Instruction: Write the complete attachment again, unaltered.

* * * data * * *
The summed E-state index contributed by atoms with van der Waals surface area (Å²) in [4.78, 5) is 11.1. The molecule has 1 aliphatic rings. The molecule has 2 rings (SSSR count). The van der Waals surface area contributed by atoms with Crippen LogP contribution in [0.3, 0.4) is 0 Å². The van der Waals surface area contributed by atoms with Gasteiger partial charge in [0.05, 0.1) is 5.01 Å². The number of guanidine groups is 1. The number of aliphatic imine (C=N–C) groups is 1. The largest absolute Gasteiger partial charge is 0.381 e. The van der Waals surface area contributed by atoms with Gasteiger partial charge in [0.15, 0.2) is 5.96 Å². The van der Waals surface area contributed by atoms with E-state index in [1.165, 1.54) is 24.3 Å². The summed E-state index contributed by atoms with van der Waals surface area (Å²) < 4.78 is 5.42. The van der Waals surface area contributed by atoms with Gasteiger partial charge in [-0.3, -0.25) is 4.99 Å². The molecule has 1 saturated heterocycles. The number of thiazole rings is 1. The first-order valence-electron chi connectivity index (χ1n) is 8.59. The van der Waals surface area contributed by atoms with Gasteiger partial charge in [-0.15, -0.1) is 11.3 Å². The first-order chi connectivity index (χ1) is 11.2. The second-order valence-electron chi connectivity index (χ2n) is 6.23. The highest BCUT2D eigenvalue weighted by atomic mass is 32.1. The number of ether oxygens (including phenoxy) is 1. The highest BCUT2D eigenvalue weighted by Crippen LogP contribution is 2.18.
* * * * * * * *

The summed E-state index contributed by atoms with van der Waals surface area (Å²) in [4.78, 5) is 11.1. The molecule has 1 aliphatic rings. The molecule has 2 rings (SSSR count). The van der Waals surface area contributed by atoms with Crippen LogP contribution in [0.3, 0.4) is 0 Å². The van der Waals surface area contributed by atoms with Gasteiger partial charge in [0.05, 0.1) is 5.01 Å². The number of guanidine groups is 1. The number of aliphatic imine (C=N–C) groups is 1. The largest absolute Gasteiger partial charge is 0.381 e. The van der Waals surface area contributed by atoms with Gasteiger partial charge in [0.15, 0.2) is 5.96 Å². The van der Waals surface area contributed by atoms with E-state index in [1.165, 1.54) is 24.3 Å². The summed E-state index contributed by atoms with van der Waals surface area (Å²) < 4.78 is 5.42. The van der Waals surface area contributed by atoms with Gasteiger partial charge in [-0.3, -0.25) is 4.99 Å². The molecule has 1 saturated heterocycles. The number of thiazole rings is 1. The first-order valence-electron chi connectivity index (χ1n) is 8.59. The van der Waals surface area contributed by atoms with Gasteiger partial charge in [-0.15, -0.1) is 11.3 Å². The first-order chi connectivity index (χ1) is 11.2. The second-order valence-electron chi connectivity index (χ2n) is 6.23. The highest BCUT2D eigenvalue weighted by atomic mass is 32.1. The number of ether oxygens (including phenoxy) is 1. The highest BCUT2D eigenvalue weighted by Crippen LogP contribution is 2.18.